That’s the question being thrown around by low-level laser treatments that proponents say can help you stop smoking.
One of the local TV stations this week did a report about the treatments. The practitioners claim that two or three 30-minute treatments of the laser therapy will take away the tobacco urges of most smokers. Medical professionals think it’s just a bunch of high-tech hooey.
Video footage showed people being treated with a laser pen device. During one treatment, the pen is put on the forehead, in the ears, in the nostrils and on the chin of the smoker. The local company doing the procedure claims that almost everyone stops smoking after two or three treatments. A package of treatments costs about $300. And the proponents say that similar treatments have been available and effective in Canada and Europe for decades.
People doing the procedure contend that the energy from the laser releases endorphins in the body, which trick body into thinking it’s getting the same chemicals it gets from a cigarette.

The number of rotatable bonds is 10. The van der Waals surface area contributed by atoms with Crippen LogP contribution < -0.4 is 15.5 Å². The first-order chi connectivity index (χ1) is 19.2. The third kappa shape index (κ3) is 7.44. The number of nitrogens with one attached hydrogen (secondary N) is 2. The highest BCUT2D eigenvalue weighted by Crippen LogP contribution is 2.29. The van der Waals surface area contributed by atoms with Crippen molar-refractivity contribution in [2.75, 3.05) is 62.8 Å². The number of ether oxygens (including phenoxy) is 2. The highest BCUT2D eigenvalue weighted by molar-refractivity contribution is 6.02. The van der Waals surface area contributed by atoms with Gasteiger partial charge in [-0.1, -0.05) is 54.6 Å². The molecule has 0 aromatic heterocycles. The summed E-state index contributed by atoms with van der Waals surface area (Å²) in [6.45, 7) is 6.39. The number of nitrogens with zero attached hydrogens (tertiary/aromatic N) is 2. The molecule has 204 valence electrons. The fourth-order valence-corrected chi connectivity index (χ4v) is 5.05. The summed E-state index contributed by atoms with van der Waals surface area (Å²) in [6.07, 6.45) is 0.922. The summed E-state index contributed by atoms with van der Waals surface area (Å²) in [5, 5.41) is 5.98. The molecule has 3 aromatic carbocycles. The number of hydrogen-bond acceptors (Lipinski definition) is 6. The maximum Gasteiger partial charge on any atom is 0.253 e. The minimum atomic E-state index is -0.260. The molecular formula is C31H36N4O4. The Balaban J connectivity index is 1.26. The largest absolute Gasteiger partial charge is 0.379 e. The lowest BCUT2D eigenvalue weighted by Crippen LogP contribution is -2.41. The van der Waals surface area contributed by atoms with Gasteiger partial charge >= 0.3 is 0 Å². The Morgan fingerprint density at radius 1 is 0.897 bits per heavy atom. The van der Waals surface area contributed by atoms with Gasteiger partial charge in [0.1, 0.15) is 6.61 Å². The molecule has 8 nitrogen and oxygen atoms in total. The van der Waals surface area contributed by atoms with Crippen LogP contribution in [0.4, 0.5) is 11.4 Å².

A doctor from the Mayo Clinic, however, said that there’s no credible medical evidence that shows that the treatments actually work. He contended that the percentage of people stopping smoking after the treatment is about the same as people who would stop smoking after receiving placebo drugs.
Upon further pushing, the treatment company said that around 20 percent of the people it treats don’t stop smoking after the treatments, and that some people take more than a handful of treatments.
So far, the Food and Drug Administration has yet to take any action on the matter. What do you think about this? Is it a revolutionary way to quick smoking or just another medical hoax? Share your thoughts here with other Science Buzz readers.